My friend Zoe died on Sunday. She was 10, and she is irreplaceable. If you knew Zoe, you know exactly what I mean, and you’re one of the lucky ones. Tomorrow is Thanksgiving, and all I keep thinking about is how lucky I am that I got to spend some of the precious time Zoe had here in this world with her. The death of a child is a great teacher of the potential extravagance of time. The holiday season is particularly difficult for those that are grieving loved ones, and as I’m aging I’m learning more and more that in order to avoid being extravagant with my own time, I have to stop spending it on things and people who make me feel sad or unappreciated.
We live in a world where it’s beyond difficult to discern who will truly be there for us, and who just likes wishing us a happy birthday on Facebook. I know people who I would do anything for, and have done so much for in the past, and they have turned into some of my harshest critics. These people won’t get any “I’m thankful for you” messages from me this week and probably won’t see me this holiday season. Sorry, this relationship is too extravagant with my time. I’d rather spend the free moments I do have with people who don’t keep score when it comes to who visited who and with people who don’t only show up in my text messages when they need something: namely, my time.
I can no longer justify showing up to a holiday party “because everyone goes” if it means I have to sacrifice the ability to make a memory with someone who is authentically showing up for me regularly. I’m not talking about people who pass by and exchange banal platitudes. I’m talking about the people who already know I had a rough weekend and show up Monday morning with coffee. So why are the people with banal platitudes the ones I feel forced to spend my holidays with? What is this weird, awful sense of obligation and guilt associated with the functions I decide whether or not to attend?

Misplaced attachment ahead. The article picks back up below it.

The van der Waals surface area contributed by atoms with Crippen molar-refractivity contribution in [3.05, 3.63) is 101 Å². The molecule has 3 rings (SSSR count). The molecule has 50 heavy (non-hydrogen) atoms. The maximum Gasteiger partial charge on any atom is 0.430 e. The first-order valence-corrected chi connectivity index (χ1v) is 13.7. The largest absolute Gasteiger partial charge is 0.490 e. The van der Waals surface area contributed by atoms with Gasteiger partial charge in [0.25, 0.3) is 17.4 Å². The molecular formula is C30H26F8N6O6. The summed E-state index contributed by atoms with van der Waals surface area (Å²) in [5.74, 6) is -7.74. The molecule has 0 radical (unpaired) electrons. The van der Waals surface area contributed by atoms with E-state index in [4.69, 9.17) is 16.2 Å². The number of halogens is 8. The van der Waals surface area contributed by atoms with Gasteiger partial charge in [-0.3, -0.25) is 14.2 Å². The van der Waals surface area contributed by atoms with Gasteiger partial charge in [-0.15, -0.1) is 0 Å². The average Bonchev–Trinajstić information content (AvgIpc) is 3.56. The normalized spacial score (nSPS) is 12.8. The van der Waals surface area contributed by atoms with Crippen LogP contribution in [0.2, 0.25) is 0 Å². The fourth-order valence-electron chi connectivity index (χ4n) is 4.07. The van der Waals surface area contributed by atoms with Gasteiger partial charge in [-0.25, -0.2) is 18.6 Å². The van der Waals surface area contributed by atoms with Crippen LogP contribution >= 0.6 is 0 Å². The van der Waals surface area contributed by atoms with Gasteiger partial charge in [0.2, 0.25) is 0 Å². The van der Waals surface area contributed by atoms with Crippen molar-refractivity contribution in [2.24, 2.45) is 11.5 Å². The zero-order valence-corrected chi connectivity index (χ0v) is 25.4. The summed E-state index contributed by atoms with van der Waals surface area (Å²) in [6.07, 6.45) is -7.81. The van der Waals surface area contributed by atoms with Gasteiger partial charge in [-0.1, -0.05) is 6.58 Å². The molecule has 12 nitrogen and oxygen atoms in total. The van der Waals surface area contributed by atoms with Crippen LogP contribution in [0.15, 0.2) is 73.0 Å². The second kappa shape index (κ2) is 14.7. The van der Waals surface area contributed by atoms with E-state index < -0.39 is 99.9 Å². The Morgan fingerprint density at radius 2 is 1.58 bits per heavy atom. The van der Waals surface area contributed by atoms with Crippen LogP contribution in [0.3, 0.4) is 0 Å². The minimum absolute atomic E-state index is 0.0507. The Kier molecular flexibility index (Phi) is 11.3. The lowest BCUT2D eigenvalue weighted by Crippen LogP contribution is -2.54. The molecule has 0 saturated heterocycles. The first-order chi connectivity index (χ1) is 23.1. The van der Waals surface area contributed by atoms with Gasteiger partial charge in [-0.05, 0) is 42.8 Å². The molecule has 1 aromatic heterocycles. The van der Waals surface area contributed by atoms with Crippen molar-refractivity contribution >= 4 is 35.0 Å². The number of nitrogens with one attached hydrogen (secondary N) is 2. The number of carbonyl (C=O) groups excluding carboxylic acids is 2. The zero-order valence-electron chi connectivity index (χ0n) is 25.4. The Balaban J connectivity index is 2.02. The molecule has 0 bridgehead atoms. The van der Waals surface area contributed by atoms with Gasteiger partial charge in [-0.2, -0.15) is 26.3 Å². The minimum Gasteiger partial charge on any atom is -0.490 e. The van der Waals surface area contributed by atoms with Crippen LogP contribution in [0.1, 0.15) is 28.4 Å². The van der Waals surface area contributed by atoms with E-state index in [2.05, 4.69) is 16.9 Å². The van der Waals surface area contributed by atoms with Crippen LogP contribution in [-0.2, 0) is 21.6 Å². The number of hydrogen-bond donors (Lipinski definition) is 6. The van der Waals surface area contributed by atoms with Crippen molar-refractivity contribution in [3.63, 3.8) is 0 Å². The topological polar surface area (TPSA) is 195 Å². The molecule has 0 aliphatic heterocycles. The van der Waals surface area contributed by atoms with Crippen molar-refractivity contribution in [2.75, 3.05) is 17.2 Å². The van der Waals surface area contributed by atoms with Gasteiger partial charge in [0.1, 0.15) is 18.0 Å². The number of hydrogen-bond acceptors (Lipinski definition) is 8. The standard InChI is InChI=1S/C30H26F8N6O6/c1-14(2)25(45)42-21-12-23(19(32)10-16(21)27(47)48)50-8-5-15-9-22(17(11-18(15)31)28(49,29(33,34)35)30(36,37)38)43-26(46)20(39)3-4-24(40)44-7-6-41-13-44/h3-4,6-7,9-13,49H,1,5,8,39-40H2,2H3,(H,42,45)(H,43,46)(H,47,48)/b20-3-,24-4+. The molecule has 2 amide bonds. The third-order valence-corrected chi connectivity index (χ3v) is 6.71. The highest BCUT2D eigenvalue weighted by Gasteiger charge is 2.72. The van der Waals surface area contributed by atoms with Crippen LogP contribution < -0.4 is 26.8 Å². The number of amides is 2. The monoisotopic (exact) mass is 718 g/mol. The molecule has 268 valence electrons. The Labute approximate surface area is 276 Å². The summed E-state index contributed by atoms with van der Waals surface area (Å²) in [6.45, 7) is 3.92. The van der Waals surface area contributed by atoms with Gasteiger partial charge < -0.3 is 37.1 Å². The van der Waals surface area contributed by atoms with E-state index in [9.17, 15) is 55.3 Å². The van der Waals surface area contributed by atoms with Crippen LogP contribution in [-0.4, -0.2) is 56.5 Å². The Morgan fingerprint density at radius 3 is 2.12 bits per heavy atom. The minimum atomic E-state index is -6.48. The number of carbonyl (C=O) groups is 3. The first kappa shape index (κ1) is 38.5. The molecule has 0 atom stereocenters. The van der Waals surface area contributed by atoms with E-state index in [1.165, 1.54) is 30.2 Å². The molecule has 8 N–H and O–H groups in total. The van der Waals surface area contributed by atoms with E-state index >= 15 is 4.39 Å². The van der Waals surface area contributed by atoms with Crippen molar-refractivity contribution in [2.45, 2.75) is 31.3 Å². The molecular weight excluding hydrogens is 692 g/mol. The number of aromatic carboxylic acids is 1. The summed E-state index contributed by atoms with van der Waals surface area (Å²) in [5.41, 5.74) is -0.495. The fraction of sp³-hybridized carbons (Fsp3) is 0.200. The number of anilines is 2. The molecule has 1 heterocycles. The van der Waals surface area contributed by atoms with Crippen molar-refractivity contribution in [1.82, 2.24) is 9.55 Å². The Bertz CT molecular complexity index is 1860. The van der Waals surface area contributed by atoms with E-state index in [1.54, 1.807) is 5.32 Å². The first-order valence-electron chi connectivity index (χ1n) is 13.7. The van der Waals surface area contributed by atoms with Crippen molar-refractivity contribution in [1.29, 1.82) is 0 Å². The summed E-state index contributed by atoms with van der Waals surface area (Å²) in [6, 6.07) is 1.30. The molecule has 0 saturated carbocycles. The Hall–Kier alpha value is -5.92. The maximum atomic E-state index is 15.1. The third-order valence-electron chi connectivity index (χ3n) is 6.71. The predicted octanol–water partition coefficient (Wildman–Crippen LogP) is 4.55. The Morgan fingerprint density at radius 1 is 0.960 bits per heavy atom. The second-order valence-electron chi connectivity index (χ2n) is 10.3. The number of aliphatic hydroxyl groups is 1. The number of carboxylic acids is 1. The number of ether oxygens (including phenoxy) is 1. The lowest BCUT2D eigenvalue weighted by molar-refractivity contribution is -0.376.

There are always myriad groups that demand we have a soiree to celebrate the season. Family, work, friends, school, and on and on and on. My extended family has to rent a hall to have a Christmas gathering each year. So we pack over 50 people into a space filled with crockpots bursting with things that I won’t eat. There is usually a tree somewhere in the corner and everyone basically ignores its splendor. Instead, they sit across from each other, arguing about politics over heaping piles of unknown casseroles, and the ones who aren’t involved in the debate roll their eyes knowingly.
Don’t get me wrong. I come from a large, loving family, but there is also dysfunction. I think most of us can say that about our families. I love all of these people, but not all of them actually invest anything in any type of relationship with me. Some of them do the exact opposite – they actively scoff at my choices when I’m not around and are judgmental about their perceptions of my life. Typically I show up to family Christmas anyway, so that I can see Aunt Cheryl, but this involves spending an entire afternoon of my valuable time having meaningless conversations with people who don’t really care about me – because they didn’t come to see me. They came to see some other family member. I’m not judging, I’m just saying we can be more productive with our moments of opportunity.
Instead, this year I think I’ll ask Aunt Cheryl to meet me for coffee and have a real conversation with someone who actually takes the initiative to show me she cares. (Call me Aunt Cheryl – let’s go get coffee!)
I’m going to forego the traditional holiday party for a non-traditional holiday one-on-one visit with people I don’t get enough moments with. I can’t think of a better way to honor Zoe and her family than to use my time in a way that cherishes the people I love, and rewards those who cherish me. After all, if the worst kind of extravagance is wasting time on the inconsequential, then the best kind of opulence is giving someone deserving your complete undivided attention.
Anna Layer lives in Hartford with her three children. She can be reached at firstname.lastname@example.org.